Offense is truly offensive
January 2, 2002 at 12:00 AM
The Dallas loss not only sent the 49ers to a likely playoff game against Green Bay next week, it really magnified the sudden loss of offense that has plagued the team for the last four weeks.
Most west coast offenses, with all their sensitivity for timing and precision, go through ruts. Just look at the Raiders the last month. The 49ers, after never being held to less than 340 yards all year, have averaged 285 the last four games. They appear to be in a swoon at the worst possible time.
The running game has been effective at times, but it still doesn’t seem have the firepower to set the tone in big games. For all the big stats and the #2 NFL ranking, the running game doesn’t step up and pop you in the mouth the way Pittsburgh does. The 49ers’ ground game is far better when it sneaks up on defenses and gains momentum with every quarter. But Hearst and Barlow have not been able to come out early in games and set a tone.
The passing game has been a problem on two fronts. The first is Garcia’s health, and this is going to be a recurring problem. Garcia is a tough guy, but he is not very big. Yet he often exposes himself to big hits with his aggressive playing. He’ll tell you that his knee is much healthier, but anybody who has seen him run in the past two months knows that he has never been the same since the injury vs. Chicago. He has lost a lot of mobility. The various injuries will not be fully healed in time for the first playoff games, and the 49ers may have to think long and hard about resting him – especially against the Saints, who really like to deliver their share of hits.
The second problem on offense is the lack of weapons in the passing game to compliment Owens. As much as Owens has blossomed into a star, the rest of the 49ers cast has wilted. JJ Stokes is simply no good, and none of the young players seem to have stepped up. Defenses are really making it hard for the 49ers to get the ball to Owens – and it will be hard to rip up off big chunks of yardage against Green Bay with Stokes and Streets getting the bulk of the throws.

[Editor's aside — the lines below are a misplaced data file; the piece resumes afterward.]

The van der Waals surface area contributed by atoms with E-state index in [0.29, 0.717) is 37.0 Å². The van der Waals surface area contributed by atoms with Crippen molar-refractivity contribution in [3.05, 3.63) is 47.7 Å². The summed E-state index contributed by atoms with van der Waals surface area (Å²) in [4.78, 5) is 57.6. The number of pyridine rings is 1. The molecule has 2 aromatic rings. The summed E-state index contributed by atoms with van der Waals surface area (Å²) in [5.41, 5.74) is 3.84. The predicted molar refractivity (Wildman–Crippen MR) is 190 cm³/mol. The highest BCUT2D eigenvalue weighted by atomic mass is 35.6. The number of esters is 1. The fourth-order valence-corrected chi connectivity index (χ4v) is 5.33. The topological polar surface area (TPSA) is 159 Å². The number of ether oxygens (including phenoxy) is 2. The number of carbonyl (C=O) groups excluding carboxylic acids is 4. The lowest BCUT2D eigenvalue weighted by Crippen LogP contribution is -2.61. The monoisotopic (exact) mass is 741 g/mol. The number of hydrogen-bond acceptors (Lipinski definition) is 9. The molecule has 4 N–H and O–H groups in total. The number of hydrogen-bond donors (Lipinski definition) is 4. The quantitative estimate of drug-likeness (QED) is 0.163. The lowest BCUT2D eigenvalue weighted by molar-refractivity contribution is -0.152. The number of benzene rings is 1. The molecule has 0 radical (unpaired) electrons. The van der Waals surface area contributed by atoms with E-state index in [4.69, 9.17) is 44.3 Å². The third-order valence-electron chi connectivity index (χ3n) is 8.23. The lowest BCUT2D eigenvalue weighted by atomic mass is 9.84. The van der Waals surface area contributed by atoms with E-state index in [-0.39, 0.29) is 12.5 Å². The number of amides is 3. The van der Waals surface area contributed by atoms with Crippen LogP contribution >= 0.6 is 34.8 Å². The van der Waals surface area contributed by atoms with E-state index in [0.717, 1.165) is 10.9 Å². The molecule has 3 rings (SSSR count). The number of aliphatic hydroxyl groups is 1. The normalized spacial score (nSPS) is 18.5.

With the running game off to its usual slow start, and the passing game banged up, the 49ers offense may have problems scoring points the next two weeks.
Don’t Blame the D
Some people may want to lay blame on the 49ers’ defense, but I didn’t think they played badly. Quincy Carter, who hasn’t thrown 15 good passes all year, threw 15 of the most perfectly thrown passes a player is capable of. Utter perfection. I don’t think Kurt Warner was as accurate in our two meetings this year. The defense played hard and got into Carter’s face; only to have him complete 35-yard passes off his back foot to catch receivers in stride. How do you explain that? Some days just aren’t good days, and you have to shrug them off and move on.
I’m not going to say that Carter’s performance was luck – he did it too many times on Sunday for it to be luck. But if I was him, I would look at everything I did Sunday morning – what side of the bed I woke up on, what I ate for breakfast, how long I showered – and do it again before every game. Make it a ritual.
If there is any explanation for the loss, we should start with the furor Terrell Owens caused with his antics last year. Dallas was quick to deny that Owens’ star dancing last year had anything to do with their intensity and focus, but some comments leading up to the game said differently. The Cowboys were very fired up for this game – Darren Woodson went so far as to call it their 'playoff game’. The 49ers walked into a trap that one of their own players set for them. It just goes to show that classless behavior and unsportsmanlike conduct can come back to haunt you.
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